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Home on the range with cowboys and cattle

For most of the 1800s, the Antelope Valley was cattle country and sheep country.

The Valley’s biggest ranch, Mexican War hero Edward Beale’s Tejon Ranch that still covers hundreds of thousands of acres in the Tehachapi Mountains and on the Valley’s western end, contained 125,000 sheep in the 1870s and, after drought decimated its sheep herds in 1891, had 25,000 cattle and 7,500 sheep.

Around the edges of the Tejon Ranch and sometimes within its borders, from where Tejon owner Beale’s employees forced them out, were the homes of other ranchers whose cattle wandered freely across the unfenced, unsettled Valley.

“Big bands of cattle and sheep roamed over the valley,” recalled pioneer John Covington, who arrived in 1869 as a toddler and was to ranch among the southeastern slopes of the Tehachapis into the 1940s.

Covington’s mother and stepfather drove a herd of cattle up from Los Angeles in 1869 and tried out two spots on the flat land before settling at the southeastern edge of the Tehachapi Mountains.

The Valley was a natural place for ranchers to try raising cattle, though they would find that drought often interfered.

Cattle had been raised in the San Fernando and Santa Clarita valleys to the south since the founding of Spain’s California missions, and the Antelope Valley was on one of the trails that led northward: Up San Francisquito Canyon to Elizabeth Lake, over what is now Munz Ranch Road, then along the southern rim of the Valley to the Grapevine then Cañada de los Osos and into the San Joaquin Valley.

The Valley’s earliest reported cattle ranching was around Elizabeth Lake, where there was more grass and water than on the Valley floor and where cattle had been brought by the mid-1850s. The first rancher there is said to have been Pedro Carrillo, who was a California legislator in 1854 and 1855, the father of the first mayor of Santa Monica and the grandfather of actor Leo Carrillo, for whom a Malibu beach is named.

Rancher Francisco “Chico” Lopez raised cattle and sheep around Elizabeth Lake in the 1860s, then is said to have sold out in 1883 to Miguel Leonis, a 6-foot-4 rancher who amassed thousands of acres of Southern California in the late 1800s and gained a reputation for using the courts and hired gunmen to keep settlers off grazing land.

After Southern Pacific Railroad laid its tracks through the Valley in 1876, the range land began attracting farmers, both homesteaders who obtained land directly from the government and buyers brought in by promoters like M.L. Wicks, who in 1884 laid out Lancaster’s townsite and before that an agricultural “colony” west of Rosamond.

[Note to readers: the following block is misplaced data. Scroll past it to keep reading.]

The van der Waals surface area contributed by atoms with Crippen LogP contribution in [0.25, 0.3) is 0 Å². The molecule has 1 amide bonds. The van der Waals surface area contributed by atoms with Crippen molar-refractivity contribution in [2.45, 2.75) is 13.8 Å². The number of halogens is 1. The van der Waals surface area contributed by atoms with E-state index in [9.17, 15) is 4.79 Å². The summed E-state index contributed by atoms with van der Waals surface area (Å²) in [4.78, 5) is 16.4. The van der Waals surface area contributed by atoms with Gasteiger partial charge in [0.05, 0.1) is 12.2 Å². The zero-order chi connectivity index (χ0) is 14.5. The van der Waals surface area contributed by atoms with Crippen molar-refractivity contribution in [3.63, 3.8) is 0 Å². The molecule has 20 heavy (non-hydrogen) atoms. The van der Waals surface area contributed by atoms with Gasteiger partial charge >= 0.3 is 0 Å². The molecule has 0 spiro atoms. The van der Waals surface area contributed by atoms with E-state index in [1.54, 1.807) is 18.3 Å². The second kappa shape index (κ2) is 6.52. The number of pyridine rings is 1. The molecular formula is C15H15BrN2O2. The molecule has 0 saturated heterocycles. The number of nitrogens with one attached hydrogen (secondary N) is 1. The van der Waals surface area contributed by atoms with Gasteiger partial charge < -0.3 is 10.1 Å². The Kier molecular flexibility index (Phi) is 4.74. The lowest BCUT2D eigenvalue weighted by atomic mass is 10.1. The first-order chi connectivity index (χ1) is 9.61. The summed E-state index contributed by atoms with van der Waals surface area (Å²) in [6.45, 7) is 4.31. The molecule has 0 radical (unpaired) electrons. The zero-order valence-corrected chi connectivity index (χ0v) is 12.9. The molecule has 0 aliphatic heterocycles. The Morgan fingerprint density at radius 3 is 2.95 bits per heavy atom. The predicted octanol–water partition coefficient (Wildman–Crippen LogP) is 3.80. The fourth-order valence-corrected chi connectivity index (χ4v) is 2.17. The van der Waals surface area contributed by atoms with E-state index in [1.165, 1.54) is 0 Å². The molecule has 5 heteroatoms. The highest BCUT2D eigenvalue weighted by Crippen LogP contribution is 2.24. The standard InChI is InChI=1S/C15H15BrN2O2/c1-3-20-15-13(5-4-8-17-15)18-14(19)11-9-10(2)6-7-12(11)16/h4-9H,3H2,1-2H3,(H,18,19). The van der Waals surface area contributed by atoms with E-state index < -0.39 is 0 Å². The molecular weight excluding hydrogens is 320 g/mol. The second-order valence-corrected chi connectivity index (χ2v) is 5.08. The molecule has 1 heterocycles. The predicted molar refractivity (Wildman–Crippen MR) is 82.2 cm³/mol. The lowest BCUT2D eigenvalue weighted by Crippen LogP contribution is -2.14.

Many of the settlers were English, for whom American ranch practices were strange. A history prepared by Antelope Valley Union High School’s first class in 1912-13 reports an anecdote about two settlers who saw two cows, apparently wild, run past their home.

 

 

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“They hurried for rifles and horses, and riding the beasts down shot them, not knowing to this day whether they bore any brand, for at that time such a thing was unknown to them,” the history reads.

“Not dreaming that there was any harm in what they had done, they nailed the hide to the front of the house to dry. Some days later Mr. Pogsford, the superintendent of the General Beale ranch, visited them but made no remarks or inquiries, and probably finding them innocent of their offense said nothing of the matter.

“The meat, however, the narrator adds, was so tough that the dogs would not eat it, and there was very little of it anyway, mostly bones.”

California’s periodic droughts cost the ranchers dearly.

An 1860s drought was witnessed by Margarita Hefner, a Spanish-speaking California native whose mother had brought her children to Elizabeth Lake in 1863 to escape a Los Angeles smallpox epidemic.

Writing in 1915, Hefner recalled: “Horses, cattle and sheep on the great stock ranges below were dying of starvation by the thousands. Great droves were brought up into this valley in vain hope of finding pasturage for them.

“But here, too, it was dry and parched and the poor creatures died in great numbers. Many a time have I seen 300 or 400 sheep left dead on the spot where a flock had camped the night before.”

The same thing happened in the 1890s when a drought drove out many of the Valley farmers who had settled in the previous decade.

“Drought conditions prevailed throughout California and food for stock was scarce,” Antelope Valley Union High School teacher Lucie Morris wrote in a 1934 history.

“Many cattle from the region of Newhall and Tehachapi were brought to Antelope Valley for pasture. This caused the Valley to be over-stocked, and although there have been wet years since, native vegetation and wildflower life have never been so profuse as formerly.”

Besides drought, the Valley’s ranchers also had to contend with rustlers. Ranchers published newspaper advertisements depicting their cattle brands and offering rewards for evidence leading to the conviction of anyone who stole or killed cattle marked with them.

The 1890s drought that drove out farmers left behind abandoned homes but opened the range again for the cattlemen. That changed, however, with the introduction of mechanized well pumps, first powered by gasoline engines and later by electric motors, which freed farmers from depending on rain and covered the Valley with thousands of acres of alfalfa.

In June 1913, the Lancaster Chamber of Commerce organized a barbecue, baseball game, rodeo and dance to draw 1,500 visitors who were chauffeured around the Valley in hopes of getting them to invest or settle.

The point was to show how the gasoline-powered well pump could make the desert green.

 
 
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